Higher shipping costs were likely for grain traders in 2021, according to a World Grain report on 12 February.

The shipping sector had been volatile in 2020 due to the global effects of the COVID-19 pandemic on demand for commodities and this had affected freight rates, World Grain said.

The Baltic Exchange Dry Index (BDI) had been particularly volatile this year, World Grain wrote. The BDI was at 1,230 points on 27 November, down from over 2,000 points in October but far above the low of 393 recorded in May when bulk carrier demand, particularly for Capesize carriers, had collapsed due to the pandemic’s effect on global economic output.

Meanwhile, the Baltic Exchange Handysize Index (BHSI), had remained below 500 points from 1 January to 17 August, World Grain said, and had then risen to a peak of 649 on 27 November.

The Baltic Exchange Panamax Index had reached 1,429 points on 27 November, down from a 2020 peak of 1,824 recorded on 14 August, World Grain wrote, but well above the 500 to 900-point range that ship owners had faced in both January-February and May-June.

In terms of grain shipping costs, the International Grains Council (IGC) Grains and Oilseeds Freight Index had reached 117 on 24 November, an increase of 17 points compared to the previous year and far higher than the 72 points recorded in May at the height of global lockdowns.

It was likely that 2021 would bring more volatility for grain shippers, World Grain said, with an improving global economy, COVID-19 vaccines, Chinese trade policy and a new US president all forecast to have an impact on dry bulk trades and US grain and soyabean exports.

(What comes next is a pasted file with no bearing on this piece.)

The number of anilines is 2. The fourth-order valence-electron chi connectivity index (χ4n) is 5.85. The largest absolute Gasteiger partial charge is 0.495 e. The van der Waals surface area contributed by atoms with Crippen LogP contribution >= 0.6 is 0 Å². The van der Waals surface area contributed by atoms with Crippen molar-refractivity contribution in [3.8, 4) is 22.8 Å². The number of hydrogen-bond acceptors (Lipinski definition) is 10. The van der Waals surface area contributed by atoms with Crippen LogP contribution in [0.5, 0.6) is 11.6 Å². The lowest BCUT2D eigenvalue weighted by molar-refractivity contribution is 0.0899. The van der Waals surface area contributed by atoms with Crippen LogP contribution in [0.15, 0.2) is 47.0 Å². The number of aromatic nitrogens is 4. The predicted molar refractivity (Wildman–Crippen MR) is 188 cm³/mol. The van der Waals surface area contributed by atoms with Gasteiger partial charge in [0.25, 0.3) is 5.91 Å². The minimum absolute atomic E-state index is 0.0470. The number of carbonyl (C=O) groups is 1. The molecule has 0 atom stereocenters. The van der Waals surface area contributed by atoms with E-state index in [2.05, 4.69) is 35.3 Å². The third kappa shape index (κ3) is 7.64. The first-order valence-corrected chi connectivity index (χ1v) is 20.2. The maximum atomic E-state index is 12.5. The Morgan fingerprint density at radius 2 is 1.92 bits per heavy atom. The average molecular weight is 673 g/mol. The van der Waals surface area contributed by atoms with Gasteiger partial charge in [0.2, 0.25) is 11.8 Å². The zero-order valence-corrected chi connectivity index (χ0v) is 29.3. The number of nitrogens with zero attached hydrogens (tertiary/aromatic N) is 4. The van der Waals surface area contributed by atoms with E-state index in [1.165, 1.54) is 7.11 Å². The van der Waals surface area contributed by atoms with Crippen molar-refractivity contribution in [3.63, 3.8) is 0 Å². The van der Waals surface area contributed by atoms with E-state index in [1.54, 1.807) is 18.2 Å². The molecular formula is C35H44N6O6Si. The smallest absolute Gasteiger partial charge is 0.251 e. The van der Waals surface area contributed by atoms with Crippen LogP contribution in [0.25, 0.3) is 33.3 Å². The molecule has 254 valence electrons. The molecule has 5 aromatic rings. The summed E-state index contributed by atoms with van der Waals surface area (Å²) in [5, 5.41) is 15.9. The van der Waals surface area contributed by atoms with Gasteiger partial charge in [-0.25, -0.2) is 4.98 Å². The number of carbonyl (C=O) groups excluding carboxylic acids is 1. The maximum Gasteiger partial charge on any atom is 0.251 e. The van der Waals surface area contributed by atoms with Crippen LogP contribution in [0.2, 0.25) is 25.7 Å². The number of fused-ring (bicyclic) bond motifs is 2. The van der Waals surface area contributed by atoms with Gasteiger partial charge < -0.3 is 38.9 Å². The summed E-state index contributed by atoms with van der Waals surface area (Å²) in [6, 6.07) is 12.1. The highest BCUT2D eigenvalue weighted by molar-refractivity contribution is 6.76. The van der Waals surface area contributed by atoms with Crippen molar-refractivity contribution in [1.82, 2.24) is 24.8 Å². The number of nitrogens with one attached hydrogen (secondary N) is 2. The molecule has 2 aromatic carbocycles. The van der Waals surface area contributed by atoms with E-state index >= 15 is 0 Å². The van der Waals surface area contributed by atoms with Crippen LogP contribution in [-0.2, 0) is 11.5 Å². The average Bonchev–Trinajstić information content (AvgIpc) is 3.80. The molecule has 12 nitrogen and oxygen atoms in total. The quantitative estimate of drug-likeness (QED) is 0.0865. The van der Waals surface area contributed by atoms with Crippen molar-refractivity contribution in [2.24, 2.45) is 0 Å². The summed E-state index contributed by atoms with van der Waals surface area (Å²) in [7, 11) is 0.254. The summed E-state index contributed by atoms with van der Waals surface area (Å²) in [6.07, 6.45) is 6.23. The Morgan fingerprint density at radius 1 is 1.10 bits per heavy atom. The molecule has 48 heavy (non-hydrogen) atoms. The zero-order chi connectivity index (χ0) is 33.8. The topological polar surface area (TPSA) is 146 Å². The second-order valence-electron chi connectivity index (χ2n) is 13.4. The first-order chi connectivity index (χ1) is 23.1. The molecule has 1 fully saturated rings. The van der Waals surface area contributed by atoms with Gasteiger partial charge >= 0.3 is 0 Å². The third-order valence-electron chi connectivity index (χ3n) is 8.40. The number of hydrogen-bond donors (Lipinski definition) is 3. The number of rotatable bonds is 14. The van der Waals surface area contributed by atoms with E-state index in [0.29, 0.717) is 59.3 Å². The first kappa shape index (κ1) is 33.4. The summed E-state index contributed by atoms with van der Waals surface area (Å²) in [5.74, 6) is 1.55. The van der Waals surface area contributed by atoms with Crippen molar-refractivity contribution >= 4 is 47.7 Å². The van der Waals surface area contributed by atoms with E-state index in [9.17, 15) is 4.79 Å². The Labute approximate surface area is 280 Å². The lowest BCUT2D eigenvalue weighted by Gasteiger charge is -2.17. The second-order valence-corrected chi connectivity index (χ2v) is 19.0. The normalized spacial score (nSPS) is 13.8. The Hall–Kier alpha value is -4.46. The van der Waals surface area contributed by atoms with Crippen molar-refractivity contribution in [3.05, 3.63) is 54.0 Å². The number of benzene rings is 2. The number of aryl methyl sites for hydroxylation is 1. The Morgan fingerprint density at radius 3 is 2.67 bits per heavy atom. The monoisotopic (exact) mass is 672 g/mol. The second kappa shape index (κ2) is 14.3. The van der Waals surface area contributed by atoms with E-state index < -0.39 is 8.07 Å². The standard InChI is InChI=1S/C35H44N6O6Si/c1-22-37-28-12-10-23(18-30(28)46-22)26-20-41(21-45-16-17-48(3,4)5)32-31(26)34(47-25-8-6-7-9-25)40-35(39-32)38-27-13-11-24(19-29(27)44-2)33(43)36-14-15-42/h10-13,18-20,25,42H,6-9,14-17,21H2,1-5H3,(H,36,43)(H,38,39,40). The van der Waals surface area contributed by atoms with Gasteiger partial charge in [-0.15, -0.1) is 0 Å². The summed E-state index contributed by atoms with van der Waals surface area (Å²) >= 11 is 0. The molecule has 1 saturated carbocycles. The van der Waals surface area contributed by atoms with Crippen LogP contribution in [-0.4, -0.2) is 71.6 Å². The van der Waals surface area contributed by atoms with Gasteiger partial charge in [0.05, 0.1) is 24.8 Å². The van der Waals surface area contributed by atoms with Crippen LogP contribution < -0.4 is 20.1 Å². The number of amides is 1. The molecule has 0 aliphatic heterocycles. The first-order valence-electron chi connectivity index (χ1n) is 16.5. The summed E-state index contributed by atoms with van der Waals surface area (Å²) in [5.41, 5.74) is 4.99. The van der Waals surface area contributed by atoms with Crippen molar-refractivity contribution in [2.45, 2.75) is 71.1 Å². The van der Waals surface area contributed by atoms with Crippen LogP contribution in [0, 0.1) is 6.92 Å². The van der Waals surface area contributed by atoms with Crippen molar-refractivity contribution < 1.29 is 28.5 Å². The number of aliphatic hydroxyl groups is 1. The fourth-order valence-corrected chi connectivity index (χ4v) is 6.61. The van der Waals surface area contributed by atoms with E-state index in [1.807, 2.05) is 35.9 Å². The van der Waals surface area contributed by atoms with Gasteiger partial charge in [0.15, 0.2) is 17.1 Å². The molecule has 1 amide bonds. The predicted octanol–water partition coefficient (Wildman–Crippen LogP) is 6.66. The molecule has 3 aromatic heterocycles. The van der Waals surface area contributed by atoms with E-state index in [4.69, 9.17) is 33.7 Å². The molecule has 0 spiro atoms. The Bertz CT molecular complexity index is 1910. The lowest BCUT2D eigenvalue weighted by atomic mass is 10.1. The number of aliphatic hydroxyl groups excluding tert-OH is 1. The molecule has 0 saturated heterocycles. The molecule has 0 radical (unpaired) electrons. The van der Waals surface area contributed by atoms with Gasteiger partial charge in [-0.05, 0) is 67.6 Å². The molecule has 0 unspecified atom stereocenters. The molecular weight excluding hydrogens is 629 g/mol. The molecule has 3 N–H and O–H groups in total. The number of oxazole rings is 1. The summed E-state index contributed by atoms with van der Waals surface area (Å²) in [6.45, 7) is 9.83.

Regarding the general strength of bulk carrier demand in 2021, World Grain said the focus would be on China.

The grain trade would also be influential in bulk shipping markets in 2021 and Rahul Sharan, lead research analyst at Drewry, told World Grain that grain volumes had “been a good support” for dry bulk shipping in 2020 and “we are expecting growth in the grain trade to continue for the next five years.”

“In the previous five years, the grain trade has expanded 2.3% each year and we expect that to continue,” Sharan said. “It’s a necessity commodity and trade still happens even if there has been a wider negative economic impact (such as COVID-19 in 2020).”

In terms of overall demand for dry bulk carriage, Sharan expected the dry bulk market to recover in 2021 with a 4.8% expansion in shipping volumes. He predicted the bulk carrier fleet would only expand by 2.3% next year, which would be the lowest increase in capacity since the turn of the century, World Grain said.